By ANGELA H. HILL
Dr. Gabriel Edmondson grew up in the small town of Tifton, Ga., the son and grandson of physicians. He knew he wanted to be a physician, and he knew he wanted to live and work in a small, rural area.
But the one thing he was sure of, he added, is that he didn’t want to do it in the sweltering Georgia heat.
His childhood memories include being drenched in sweat from a quick run to gather eggs. That was enough to convince him to head for the cooler, less humid Blue Ridge Mountains to pursue his medical training and career.
As Tri-area Community Health Clinic’s newest clinician, Edmondson joined the clinic’s Ferrum location in March. He earned his Doctor of Osteopathy at Virginia Tech’s Edward Via College of Osteopathic Medicine and completed his residency at Shenandoah Valley Family Practice in Front Royal. Most recently, he was a family medicine physician at Bassett Family Practice.
“I wanted to go to a place that was the middle of nowhere – farm country,” Edmondson said. “That’s what I’m used to. That’s what I like.” He and his wife purchased a 48-acre property in Patrick County where they garden, hike, raise goats; and he blacksmiths as a hobby.
Edmondson said he’s also glad to join Tri-area in particular because he prefers practicing medicine at a federally qualified healthcare center that serves residents regardless of insurance status or ability to pay.
He sees FQHCs as striking a great balance between major private-practice health organizations and free clinics to offer “the best of both worlds.”
“You can see any sort of patient [at a FQHC], whether they have the money to be seen and whether they have insurance,” he said. “It doesn’t matter who you are and it doesn’t matter how old you are. You can be seen and get medical care … So many people are not going to see a doctor because they think it’s going to cost them a lot of money.”
Edmondson met his wife when she was working for the Washington County Library system. She now works at the Patrick County Library. They married in 2017 at Fairystone State Park, and he knew that he wanted to work in a rural, under-served area of Southwest Virginia.
He found the staff and clinicians at Tri-area to be super friendly and the community to be a great fit.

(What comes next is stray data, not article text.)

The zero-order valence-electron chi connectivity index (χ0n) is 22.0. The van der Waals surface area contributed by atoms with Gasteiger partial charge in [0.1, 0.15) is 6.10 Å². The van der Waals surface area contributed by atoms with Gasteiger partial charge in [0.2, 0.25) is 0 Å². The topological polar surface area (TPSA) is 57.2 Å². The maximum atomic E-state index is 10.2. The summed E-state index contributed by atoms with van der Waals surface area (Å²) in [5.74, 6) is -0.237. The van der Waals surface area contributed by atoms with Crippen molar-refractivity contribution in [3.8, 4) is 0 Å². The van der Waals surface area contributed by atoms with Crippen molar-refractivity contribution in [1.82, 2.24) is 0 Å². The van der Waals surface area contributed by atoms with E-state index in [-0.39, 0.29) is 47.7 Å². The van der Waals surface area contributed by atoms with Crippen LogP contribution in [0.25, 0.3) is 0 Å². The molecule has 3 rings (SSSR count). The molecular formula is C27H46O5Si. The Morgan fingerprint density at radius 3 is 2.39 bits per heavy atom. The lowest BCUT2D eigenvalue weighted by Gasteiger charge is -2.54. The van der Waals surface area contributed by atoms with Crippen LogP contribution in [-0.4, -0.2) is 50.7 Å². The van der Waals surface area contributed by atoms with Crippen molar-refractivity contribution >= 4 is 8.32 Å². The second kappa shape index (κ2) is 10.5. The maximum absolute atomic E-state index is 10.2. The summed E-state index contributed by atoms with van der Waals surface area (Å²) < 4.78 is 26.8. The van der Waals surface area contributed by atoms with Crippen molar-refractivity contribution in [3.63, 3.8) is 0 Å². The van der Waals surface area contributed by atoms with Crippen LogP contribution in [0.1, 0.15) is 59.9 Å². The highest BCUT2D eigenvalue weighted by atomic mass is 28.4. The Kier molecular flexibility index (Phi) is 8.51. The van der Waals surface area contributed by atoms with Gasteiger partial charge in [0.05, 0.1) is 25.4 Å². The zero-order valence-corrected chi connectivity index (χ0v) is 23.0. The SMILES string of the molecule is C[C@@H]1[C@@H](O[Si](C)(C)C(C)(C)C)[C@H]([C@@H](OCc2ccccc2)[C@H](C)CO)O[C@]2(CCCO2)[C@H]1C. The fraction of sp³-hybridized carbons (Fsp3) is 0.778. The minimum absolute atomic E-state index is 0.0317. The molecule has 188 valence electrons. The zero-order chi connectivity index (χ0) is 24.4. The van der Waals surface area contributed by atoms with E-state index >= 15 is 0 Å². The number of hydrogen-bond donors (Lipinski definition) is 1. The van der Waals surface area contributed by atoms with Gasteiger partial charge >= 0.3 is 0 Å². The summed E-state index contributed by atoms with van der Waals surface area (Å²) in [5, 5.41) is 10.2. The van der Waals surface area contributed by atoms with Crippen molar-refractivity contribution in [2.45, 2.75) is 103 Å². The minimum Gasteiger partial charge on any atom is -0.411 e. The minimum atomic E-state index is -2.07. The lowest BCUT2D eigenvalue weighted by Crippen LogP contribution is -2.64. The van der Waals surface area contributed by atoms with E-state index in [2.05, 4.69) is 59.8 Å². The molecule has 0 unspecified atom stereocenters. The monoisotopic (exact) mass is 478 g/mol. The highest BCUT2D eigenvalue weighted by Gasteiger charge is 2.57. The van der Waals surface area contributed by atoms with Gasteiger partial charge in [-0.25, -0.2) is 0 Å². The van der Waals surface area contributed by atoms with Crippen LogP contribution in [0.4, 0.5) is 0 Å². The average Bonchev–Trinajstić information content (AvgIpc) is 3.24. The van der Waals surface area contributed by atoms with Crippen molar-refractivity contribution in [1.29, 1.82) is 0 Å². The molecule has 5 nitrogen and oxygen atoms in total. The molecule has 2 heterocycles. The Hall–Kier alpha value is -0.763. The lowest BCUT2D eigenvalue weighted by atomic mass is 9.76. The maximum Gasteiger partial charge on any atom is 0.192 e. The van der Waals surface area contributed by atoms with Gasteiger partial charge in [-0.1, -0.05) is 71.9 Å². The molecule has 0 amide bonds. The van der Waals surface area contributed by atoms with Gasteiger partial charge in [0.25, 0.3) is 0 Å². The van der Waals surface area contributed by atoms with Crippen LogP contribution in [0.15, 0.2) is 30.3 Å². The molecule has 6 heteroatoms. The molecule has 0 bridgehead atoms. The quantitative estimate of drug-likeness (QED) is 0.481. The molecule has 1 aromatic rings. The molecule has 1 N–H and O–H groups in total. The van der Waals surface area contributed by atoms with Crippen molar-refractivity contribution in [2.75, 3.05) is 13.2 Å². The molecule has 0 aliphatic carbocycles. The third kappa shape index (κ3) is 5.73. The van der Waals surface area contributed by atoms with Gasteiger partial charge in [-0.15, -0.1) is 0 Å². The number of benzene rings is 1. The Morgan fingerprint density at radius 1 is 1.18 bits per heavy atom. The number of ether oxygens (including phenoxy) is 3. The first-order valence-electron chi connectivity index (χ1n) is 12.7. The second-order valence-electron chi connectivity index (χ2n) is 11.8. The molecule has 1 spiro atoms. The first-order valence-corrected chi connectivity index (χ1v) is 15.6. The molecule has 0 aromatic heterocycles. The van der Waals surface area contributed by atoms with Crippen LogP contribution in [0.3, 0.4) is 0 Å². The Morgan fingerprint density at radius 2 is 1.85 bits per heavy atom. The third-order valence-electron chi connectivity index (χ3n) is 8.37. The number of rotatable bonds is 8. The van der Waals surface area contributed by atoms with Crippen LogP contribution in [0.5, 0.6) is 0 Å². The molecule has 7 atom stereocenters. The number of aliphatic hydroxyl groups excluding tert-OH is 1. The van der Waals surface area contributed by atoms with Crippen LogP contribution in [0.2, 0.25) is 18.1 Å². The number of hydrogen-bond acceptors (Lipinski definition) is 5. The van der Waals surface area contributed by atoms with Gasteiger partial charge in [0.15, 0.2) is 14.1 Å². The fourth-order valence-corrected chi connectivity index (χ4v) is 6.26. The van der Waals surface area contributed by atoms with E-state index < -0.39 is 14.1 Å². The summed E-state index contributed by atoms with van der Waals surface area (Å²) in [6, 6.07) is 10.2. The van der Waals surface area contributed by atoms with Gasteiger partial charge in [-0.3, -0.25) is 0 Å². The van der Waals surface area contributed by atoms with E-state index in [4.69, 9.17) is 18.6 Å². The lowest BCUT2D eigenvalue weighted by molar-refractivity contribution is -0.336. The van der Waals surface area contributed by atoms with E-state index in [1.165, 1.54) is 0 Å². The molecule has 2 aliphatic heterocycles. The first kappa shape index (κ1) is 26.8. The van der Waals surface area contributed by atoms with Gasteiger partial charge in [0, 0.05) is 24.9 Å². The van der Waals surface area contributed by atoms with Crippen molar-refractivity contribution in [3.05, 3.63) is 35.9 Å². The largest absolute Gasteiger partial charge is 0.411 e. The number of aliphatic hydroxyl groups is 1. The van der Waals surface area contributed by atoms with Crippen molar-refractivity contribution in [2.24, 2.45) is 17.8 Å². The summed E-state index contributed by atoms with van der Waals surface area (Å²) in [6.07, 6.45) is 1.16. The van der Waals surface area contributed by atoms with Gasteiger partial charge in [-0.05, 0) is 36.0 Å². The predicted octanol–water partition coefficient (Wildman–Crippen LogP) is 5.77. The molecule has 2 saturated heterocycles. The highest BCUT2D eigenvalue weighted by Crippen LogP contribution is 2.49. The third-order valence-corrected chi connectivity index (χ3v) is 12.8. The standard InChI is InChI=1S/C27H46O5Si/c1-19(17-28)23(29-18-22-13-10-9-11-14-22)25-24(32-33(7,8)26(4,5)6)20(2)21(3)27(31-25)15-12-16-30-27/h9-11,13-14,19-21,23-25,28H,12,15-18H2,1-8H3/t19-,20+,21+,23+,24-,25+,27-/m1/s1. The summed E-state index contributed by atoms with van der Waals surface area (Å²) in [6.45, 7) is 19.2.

Edmondson said he also appreciates that Tri-area can offer transportation to patients, both to appointments at the clinic’s three offices and to specialists when possible. He hopes the center can add additional buses in the future to continue helping those who don’t make appointments because they lack reliable transportation.
“I’m looking forward to a day when my patients have no excuse,” he added. “We’ve got the finances covered and we’ve got the transportation … Eliminating those barriers is the ultimate goal.”
Edmondson also explained the difference between an M.D., a Doctor of Medicine; and a D.O., a Doctor of Osteopathy, as not being as profound as it was 200 years ago when the degree paths and patient-care approaches diverged.
“It is of historic interest, but in modern-day medicine and going forward the differences are pretty small,” he continued. “Theoretically, the osteopathic approach is holistic and wellness oriented … the body has the mechanisms to heal itself so I’m not giving health to the body. The body has health in it. I’m just helping the body to produce its own health.”
However, he added that MDs are now holistic as well so “to say that most MDs are closed-minded, that’s not true.” He said many accredited systems offer both styles of residencies.
“The one thing that is unique is osteopathic manipulation,” Edmondson said.
This involves physical manipulation of bones and tendons, such as popping a rib back in place. Many MDs do have training in this, he added.
“I really enjoy doing manipulation,” he said. “It’s a good tool because some things you can only fix with surgery, other things with pharmaceutical treatments. For instance, if you have high blood pressure, surgery isn’t going to make your blood pressure better … but for something like a hip problem, manual manipulation will help.”
He also enjoys the variety of patients he sees as a family medicine practitioner; and that Tri-area has in-house clinicians he can refer patients to for specialties like mental health.
“I chose [family medicine] because I like everything. I like to see kids. I like to see pregnant women. I like taking care of older people. I didn’t want to specialize in cardiology. I want to see the whole patient; not just the heart,” he said.
For that reason, he prefers not to focus on specific goals such as diabetes during his tenure at Tri-area. His primary focus is on preventative care for all health issues.
“It’s frustrating when I see someone who has a problem and wants to fix it, but I wish they could have come to see me five years ago,” he said. “An ounce of prevention really is worth a pound of cure.”
On a side note, Edmondson’s patients may wonder why his first name is written as “gabriel” rather than “Gabriel” with a capital G. He said that stems from being an avid student of linguistics and etymology, the study of word origin.
His first name is of Hebrew origin, and the Hebrew language has no capital letters. Therefore, he chose to honor the word’s history by not emphasizing one letter over another. He points out that while English capitalizes the “I” but no other pronouns, the Norwegian and French languages do not capitalize any pronouns. In German, however, every noun is capitalized but the pronoun “I” is not.
“The real bottom line is, control is an illusion,” Edmondson said. “I can’t control the weather. I can’t make my patients do what I want them to do. I can eat healthy and exercise, but I might get struck by lightning or hit by a bus.
“There is one thing you can control, and that’s your identity,” he continued. “My name is my name and I’m the only authority. I should be the one who gets to decide whether it’s capitalized or not.”